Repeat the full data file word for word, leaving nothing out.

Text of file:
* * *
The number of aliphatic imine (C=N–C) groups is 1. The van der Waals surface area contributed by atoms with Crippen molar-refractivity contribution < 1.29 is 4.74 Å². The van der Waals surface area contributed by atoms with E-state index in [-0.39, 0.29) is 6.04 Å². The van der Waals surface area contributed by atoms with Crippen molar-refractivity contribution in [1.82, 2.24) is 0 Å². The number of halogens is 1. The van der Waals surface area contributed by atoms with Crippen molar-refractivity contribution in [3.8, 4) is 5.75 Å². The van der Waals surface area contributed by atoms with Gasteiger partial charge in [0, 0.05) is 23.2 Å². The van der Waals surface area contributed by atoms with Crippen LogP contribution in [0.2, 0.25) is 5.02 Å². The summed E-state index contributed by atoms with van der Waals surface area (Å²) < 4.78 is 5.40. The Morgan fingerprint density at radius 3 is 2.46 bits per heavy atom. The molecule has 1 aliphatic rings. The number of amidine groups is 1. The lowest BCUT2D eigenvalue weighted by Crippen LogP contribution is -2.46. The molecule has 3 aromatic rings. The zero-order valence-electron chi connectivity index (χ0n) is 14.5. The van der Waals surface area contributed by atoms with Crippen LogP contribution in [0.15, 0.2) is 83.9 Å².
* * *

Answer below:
The number of aliphatic imine (C=N–C) groups is 1. The van der Waals surface area contributed by atoms with Crippen molar-refractivity contribution < 1.29 is 4.74 Å². The van der Waals surface area contributed by atoms with E-state index in [-0.39, 0.29) is 6.04 Å². The van der Waals surface area contributed by atoms with Crippen molar-refractivity contribution in [1.82, 2.24) is 0 Å². The number of halogens is 1. The van der Waals surface area contributed by atoms with Crippen molar-refractivity contribution in [3.8, 4) is 5.75 Å². The van der Waals surface area contributed by atoms with Gasteiger partial charge in [0, 0.05) is 23.2 Å². The van der Waals surface area contributed by atoms with Crippen LogP contribution in [0.2, 0.25) is 5.02 Å². The summed E-state index contributed by atoms with van der Waals surface area (Å²) < 4.78 is 5.40. The Morgan fingerprint density at radius 3 is 2.46 bits per heavy atom. The molecule has 1 aliphatic rings. The number of amidine groups is 1. The lowest BCUT2D eigenvalue weighted by Crippen LogP contribution is -2.46. The molecule has 3 aromatic rings. The zero-order valence-electron chi connectivity index (χ0n) is 14.5. The van der Waals surface area contributed by atoms with Crippen LogP contribution in [0.15, 0.2) is 83.9 Å².